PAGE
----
stas (web) says:
2012-05-23 22:37:47
I suspected the charger would have that, but I have no charger, only the lamp. Thanks a lot!
kiko (web) says:
2012-07-19 16:08:47
My SPÖKA does not work unplugged.
The batteries does charge (tested it) and I fixed all the solderings.
Anyone figures where can be the problem?
If its plugged to the charger it works...
isharko (web) says:
2012-10-16 00:19:46
kiko, same here. No idea how to fix it. Help would be appreciated, if anyone knows.
isharko (web) says:
2012-10-16 00:21:20
Actually, the way it works for me is, when I unplug the charger, the battery shows 3.5-3.7V steady, but the moment i hit the switch to turn on the LEDs, the voltage drops to 1.5 and the LEDs flash and don't light up.
wej (web) says:
2012-10-17 11:52:53
Those problems sound pretty much as if the battery is dead, as in "has a high internal resistance". If that's the case, the battery's voltage drops considerably as soon as some load is applied. To verify if that is actually the case, you could remove the battery from the LED circuit and connect some other load to it, while measuring its voltage.
Janice (web) says:
2016-04-17 17:46:46
Hi, I wanted to ask for your help with this exact spoka long oval night light. It doesn't change colors anymore. I opened it up and I have a soldering gun but I don't know which is the spot that is for color changing. While opened and messing with the mother boards ill accidentally get the changer to work. I know theirs an area that should probably be touching each other between the boards but have no clue where and I think you have to know. Please if you can send me a picture or a diagram of where I need to add soldering to id really appreciate it. I'm not an electronic but I'm determined. Thank you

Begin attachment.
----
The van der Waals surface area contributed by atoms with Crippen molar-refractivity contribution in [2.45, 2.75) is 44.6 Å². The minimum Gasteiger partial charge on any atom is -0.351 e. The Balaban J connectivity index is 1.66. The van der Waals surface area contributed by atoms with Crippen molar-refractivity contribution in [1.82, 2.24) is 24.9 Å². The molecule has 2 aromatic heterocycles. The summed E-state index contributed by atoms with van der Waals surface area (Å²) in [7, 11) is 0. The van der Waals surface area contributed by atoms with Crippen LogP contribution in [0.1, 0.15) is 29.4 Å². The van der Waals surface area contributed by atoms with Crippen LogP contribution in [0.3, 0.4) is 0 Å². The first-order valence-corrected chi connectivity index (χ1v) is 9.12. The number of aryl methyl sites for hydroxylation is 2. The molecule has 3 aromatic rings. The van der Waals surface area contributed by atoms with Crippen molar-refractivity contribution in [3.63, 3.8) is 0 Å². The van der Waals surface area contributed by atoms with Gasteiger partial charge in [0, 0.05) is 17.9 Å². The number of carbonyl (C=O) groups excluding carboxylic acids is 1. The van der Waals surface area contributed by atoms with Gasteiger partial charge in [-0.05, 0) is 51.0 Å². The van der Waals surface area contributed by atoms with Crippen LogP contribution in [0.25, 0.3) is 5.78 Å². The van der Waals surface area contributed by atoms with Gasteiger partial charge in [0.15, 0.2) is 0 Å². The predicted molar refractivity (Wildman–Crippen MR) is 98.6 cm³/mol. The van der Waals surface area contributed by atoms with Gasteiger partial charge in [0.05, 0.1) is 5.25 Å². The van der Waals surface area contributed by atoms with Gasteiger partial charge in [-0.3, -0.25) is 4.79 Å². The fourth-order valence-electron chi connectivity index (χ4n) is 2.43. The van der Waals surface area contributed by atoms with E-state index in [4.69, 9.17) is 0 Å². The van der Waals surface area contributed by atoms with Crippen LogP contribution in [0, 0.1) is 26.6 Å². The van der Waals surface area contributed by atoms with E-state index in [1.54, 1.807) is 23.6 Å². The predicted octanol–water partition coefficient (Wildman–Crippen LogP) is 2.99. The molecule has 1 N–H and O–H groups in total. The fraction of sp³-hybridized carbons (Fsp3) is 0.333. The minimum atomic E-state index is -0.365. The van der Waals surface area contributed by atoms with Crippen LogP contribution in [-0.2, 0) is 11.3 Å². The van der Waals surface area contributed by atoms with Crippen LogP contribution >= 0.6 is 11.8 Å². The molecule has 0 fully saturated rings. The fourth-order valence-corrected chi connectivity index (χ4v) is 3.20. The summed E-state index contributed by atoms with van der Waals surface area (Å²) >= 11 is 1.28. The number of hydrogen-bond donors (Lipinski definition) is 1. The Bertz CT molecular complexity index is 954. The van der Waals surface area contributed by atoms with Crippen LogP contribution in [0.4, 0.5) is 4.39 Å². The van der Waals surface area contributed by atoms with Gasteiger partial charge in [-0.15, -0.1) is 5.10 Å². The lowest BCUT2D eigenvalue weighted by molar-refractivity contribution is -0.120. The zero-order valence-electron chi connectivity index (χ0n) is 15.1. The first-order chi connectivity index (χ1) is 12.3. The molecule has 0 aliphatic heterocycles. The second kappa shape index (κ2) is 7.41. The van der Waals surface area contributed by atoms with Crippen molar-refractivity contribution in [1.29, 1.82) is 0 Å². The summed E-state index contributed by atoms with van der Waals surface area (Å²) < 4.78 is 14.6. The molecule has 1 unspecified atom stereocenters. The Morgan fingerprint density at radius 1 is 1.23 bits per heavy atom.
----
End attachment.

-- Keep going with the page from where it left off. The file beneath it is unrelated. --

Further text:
wej (web) says:
2016-04-24 08:22:13
Janice: The color changing happens inside of the eight pin chip on the PCB. That chip is a microcontroller of some sort. I haven't bothered figuring out what kind of controller exactly, since I have replaced the whole PCB anyway. It could be a PIC maybe. Unless you want to do a mod like I did, you can't do much about it I am afraid, because even if you could replace the microcontroller chip, you still would have to get the firmware from somewhere and flash it onto the controller.
That said, if you are really determined to fix the thing and you want to do it mostly for the learning aspect, of course you could try to figure out what microcontroller has been used, write your own firmware for it and replace the chip.
kougaz (web) says:
2017-12-17 20:36:19
hi, can anyone help me with this spoka?
when i turned on the blue light is fade... i measured the voltage and i found the greens get 4.5v and start dropping to light the blue ones, but when i measured the voltage of the blue ones they only get 2v max then they start dropping... so what would be the problem?
thank you
mrzoom (web) says:
2018-08-02 14:28:01
If SPÖKA does not work unplugged (or flash only one second), work plugged. The batteries does charge (tested) and solderings are ok :
check deep inside the big power jack.
you may find a little broken piece of the smooth white plastic from the ghost, which alter correct functionality. Remove it.
Geoffrey AGUILERA (web) says:
2020-09-13 19:57:38
Thanks ! : )
Oskar (web) says:
2020-10-20 21:29:54
Very nice writeup! I used it as inspiration to do something similar. I removed all internals except the led PCB and put a LOLIN D1 mini inside. I used the 3.3V pin and two digital outputs for the leds and power it using 1A usb power source. Now it checks NTP time and changes color so my kid knows if it's too early to get out of bed :) Thanks!